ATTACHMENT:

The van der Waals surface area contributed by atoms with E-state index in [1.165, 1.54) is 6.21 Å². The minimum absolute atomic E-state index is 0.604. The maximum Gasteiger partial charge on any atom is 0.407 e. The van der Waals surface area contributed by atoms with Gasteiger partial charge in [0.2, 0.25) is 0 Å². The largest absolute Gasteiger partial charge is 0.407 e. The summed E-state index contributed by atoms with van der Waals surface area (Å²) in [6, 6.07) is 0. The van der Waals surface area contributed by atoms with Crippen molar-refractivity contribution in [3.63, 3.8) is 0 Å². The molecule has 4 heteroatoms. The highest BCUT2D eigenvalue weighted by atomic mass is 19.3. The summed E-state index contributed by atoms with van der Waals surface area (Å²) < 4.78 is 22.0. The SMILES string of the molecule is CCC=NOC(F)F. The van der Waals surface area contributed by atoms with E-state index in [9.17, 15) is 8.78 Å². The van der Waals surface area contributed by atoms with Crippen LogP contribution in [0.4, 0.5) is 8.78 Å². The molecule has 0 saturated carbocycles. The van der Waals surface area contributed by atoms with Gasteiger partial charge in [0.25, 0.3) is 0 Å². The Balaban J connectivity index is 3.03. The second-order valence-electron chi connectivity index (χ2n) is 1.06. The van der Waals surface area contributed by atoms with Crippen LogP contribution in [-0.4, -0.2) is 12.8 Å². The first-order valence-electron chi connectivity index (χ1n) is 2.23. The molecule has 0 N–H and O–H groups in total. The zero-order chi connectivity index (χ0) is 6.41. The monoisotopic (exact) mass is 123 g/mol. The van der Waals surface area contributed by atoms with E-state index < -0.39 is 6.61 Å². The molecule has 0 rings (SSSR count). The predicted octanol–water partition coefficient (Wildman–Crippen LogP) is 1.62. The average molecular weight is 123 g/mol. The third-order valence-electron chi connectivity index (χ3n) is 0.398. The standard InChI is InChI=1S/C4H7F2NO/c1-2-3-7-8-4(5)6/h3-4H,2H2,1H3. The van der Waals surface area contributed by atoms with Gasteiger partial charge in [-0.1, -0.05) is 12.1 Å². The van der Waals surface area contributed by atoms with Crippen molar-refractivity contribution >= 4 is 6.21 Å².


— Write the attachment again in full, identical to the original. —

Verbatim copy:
The van der Waals surface area contributed by atoms with E-state index in [1.165, 1.54) is 6.21 Å². The minimum absolute atomic E-state index is 0.604. The maximum Gasteiger partial charge on any atom is 0.407 e. The van der Waals surface area contributed by atoms with Gasteiger partial charge in [0.2, 0.25) is 0 Å². The largest absolute Gasteiger partial charge is 0.407 e. The summed E-state index contributed by atoms with van der Waals surface area (Å²) in [6, 6.07) is 0. The van der Waals surface area contributed by atoms with Crippen molar-refractivity contribution in [3.63, 3.8) is 0 Å². The molecule has 4 heteroatoms. The highest BCUT2D eigenvalue weighted by atomic mass is 19.3. The summed E-state index contributed by atoms with van der Waals surface area (Å²) < 4.78 is 22.0. The SMILES string of the molecule is CCC=NOC(F)F. The van der Waals surface area contributed by atoms with E-state index in [9.17, 15) is 8.78 Å². The van der Waals surface area contributed by atoms with Crippen LogP contribution in [0.4, 0.5) is 8.78 Å². The molecule has 0 saturated carbocycles. The van der Waals surface area contributed by atoms with Gasteiger partial charge in [0.25, 0.3) is 0 Å². The Balaban J connectivity index is 3.03. The second-order valence-electron chi connectivity index (χ2n) is 1.06. The van der Waals surface area contributed by atoms with Crippen LogP contribution in [-0.4, -0.2) is 12.8 Å². The first-order valence-electron chi connectivity index (χ1n) is 2.23. The molecule has 0 N–H and O–H groups in total. The zero-order chi connectivity index (χ0) is 6.41. The monoisotopic (exact) mass is 123 g/mol. The van der Waals surface area contributed by atoms with E-state index < -0.39 is 6.61 Å². The molecule has 0 rings (SSSR count). The predicted octanol–water partition coefficient (Wildman–Crippen LogP) is 1.62. The average molecular weight is 123 g/mol. The third-order valence-electron chi connectivity index (χ3n) is 0.398. The standard InChI is InChI=1S/C4H7F2NO/c1-2-3-7-8-4(5)6/h3-4H,2H2,1H3. The van der Waals surface area contributed by atoms with Gasteiger partial charge in [-0.1, -0.05) is 12.1 Å². The van der Waals surface area contributed by atoms with Crippen molar-refractivity contribution >= 4 is 6.21 Å².